As Ellen Gable launched the O’Donovan family series, she proved her skill as a devious plot-weaver, maintaining relentless suspense throughout this romance novel. Her attention to the details of daily life recreated the beauty and ugliness of the Philadelphia suburbs, circa 1876. Her festive tour of the Centennial Exposition shared the sights, sounds, tastes and smells; the art, industry and its message of progress and expectancy. Although these times could justly boast of the industrial revolution, by today’s standards they seemed beset by all too frequent misfortunes and limited relief. The author spared none of the gritty, earthy, details of life in the 1870s.These trials challenged the hearts of her characters, forcing them to seek either meaning in, or escape from their ever present misfortunes.
The protagonist, Caroline Martin, seen on the book cover in her mourning attire, knew poverty. After her father’s death she expected to survive as a domestic servant. When her wealthy Germantown relatives reached out to her, allowing her to “pass for rich,” she never lost her sympathy for the poor. Ascendency to the upper class had its price. Beneath her black dress she endured a chafing corset required by her new status, a garment that bound both body and spirit. She stepped into a world that fed on scandal. Its denizens lived to bring down anyone who might deviate from their rigid customs and expectations. Caroline feared the exposure of her past and the potential for humiliation and ostracism.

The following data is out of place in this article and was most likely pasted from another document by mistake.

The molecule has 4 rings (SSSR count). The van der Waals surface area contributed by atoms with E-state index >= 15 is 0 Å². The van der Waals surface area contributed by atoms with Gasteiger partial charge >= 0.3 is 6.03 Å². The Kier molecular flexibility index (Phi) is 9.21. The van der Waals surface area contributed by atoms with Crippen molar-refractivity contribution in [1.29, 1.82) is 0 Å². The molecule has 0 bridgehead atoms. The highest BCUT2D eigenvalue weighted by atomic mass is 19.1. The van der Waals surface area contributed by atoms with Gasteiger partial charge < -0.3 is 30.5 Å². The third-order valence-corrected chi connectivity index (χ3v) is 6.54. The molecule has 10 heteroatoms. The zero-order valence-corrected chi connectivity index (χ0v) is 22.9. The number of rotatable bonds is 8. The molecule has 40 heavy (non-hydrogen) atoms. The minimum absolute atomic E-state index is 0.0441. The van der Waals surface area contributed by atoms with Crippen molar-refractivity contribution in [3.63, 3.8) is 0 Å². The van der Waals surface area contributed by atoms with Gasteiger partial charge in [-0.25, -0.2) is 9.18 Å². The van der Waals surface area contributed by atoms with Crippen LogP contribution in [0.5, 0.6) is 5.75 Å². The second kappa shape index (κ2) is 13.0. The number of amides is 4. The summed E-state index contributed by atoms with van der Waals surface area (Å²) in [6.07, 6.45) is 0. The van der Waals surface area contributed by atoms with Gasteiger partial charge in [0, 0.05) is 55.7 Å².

Her new neighbors in the O’Donovan family seemed to offer security but the disreputable David O’Donovan, a drunk, a gambler and a philanderer soon detected Caroline’s secret. While upper-class social strictures bound Caroline to meet society’s expectations, men like David and his father before him, indulged in infidelity while regarding their wives with a “patronizing tone, as if all women were dolts and possessed no intelligence whatsoever.” Caroline despised David for what he was and the threat he represented.
Caroline’s eventual marriage compounded tragedies in her neighborhood that challenged her faith. Weaknesses and strengths collided as happiness seemed to drain away. In Name Only raised issues that have tested humans from the beginning and continue in the present age. The author focused on the dilemma of suffering in the context of marriage, offering in the O’Donovan family series, readings worthy of discussion by young women and men contemplating a loving and an enduring marriage. I look forward to the sequels in the O’Donovan saga and recommend the series to all romantics.